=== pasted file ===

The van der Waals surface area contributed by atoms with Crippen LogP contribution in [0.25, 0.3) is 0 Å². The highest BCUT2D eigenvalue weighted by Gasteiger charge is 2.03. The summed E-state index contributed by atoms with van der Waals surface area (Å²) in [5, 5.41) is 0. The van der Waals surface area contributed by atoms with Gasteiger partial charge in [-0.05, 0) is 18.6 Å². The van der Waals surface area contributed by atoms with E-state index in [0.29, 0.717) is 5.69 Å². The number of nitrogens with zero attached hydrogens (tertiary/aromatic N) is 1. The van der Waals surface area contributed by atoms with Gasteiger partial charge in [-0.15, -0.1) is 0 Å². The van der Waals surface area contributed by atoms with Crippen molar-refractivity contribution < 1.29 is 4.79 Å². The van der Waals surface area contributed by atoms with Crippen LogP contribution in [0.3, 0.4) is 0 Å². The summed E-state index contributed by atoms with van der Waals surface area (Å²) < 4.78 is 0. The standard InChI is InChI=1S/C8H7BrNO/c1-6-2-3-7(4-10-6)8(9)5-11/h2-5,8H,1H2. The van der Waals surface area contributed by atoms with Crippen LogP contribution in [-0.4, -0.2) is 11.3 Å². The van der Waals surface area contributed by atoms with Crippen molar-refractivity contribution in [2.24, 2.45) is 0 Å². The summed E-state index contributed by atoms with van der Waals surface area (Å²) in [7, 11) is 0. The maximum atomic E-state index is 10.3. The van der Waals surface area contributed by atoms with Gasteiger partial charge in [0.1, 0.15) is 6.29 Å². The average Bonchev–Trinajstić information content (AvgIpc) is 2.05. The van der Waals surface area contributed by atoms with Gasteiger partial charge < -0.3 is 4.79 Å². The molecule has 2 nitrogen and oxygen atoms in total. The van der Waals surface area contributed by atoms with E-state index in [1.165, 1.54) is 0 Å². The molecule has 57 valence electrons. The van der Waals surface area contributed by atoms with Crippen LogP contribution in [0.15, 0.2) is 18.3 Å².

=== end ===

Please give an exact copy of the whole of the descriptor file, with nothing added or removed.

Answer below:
The van der Waals surface area contributed by atoms with Crippen LogP contribution in [0.25, 0.3) is 0 Å². The highest BCUT2D eigenvalue weighted by Gasteiger charge is 2.03. The summed E-state index contributed by atoms with van der Waals surface area (Å²) in [5, 5.41) is 0. The van der Waals surface area contributed by atoms with Gasteiger partial charge in [-0.05, 0) is 18.6 Å². The van der Waals surface area contributed by atoms with E-state index in [0.29, 0.717) is 5.69 Å². The number of nitrogens with zero attached hydrogens (tertiary/aromatic N) is 1. The van der Waals surface area contributed by atoms with Gasteiger partial charge in [-0.15, -0.1) is 0 Å². The van der Waals surface area contributed by atoms with Crippen molar-refractivity contribution < 1.29 is 4.79 Å². The van der Waals surface area contributed by atoms with Crippen LogP contribution in [0.3, 0.4) is 0 Å². The summed E-state index contributed by atoms with van der Waals surface area (Å²) < 4.78 is 0. The standard InChI is InChI=1S/C8H7BrNO/c1-6-2-3-7(4-10-6)8(9)5-11/h2-5,8H,1H2. The van der Waals surface area contributed by atoms with Crippen LogP contribution in [-0.4, -0.2) is 11.3 Å². The van der Waals surface area contributed by atoms with Crippen molar-refractivity contribution in [2.24, 2.45) is 0 Å². The summed E-state index contributed by atoms with van der Waals surface area (Å²) in [7, 11) is 0. The maximum atomic E-state index is 10.3. The van der Waals surface area contributed by atoms with Gasteiger partial charge in [0.1, 0.15) is 6.29 Å². The average Bonchev–Trinajstić information content (AvgIpc) is 2.05. The van der Waals surface area contributed by atoms with Gasteiger partial charge < -0.3 is 4.79 Å². The molecule has 2 nitrogen and oxygen atoms in total. The van der Waals surface area contributed by atoms with E-state index in [1.165, 1.54) is 0 Å². The molecule has 57 valence electrons. The van der Waals surface area contributed by atoms with Crippen LogP contribution in [0.15, 0.2) is 18.3 Å².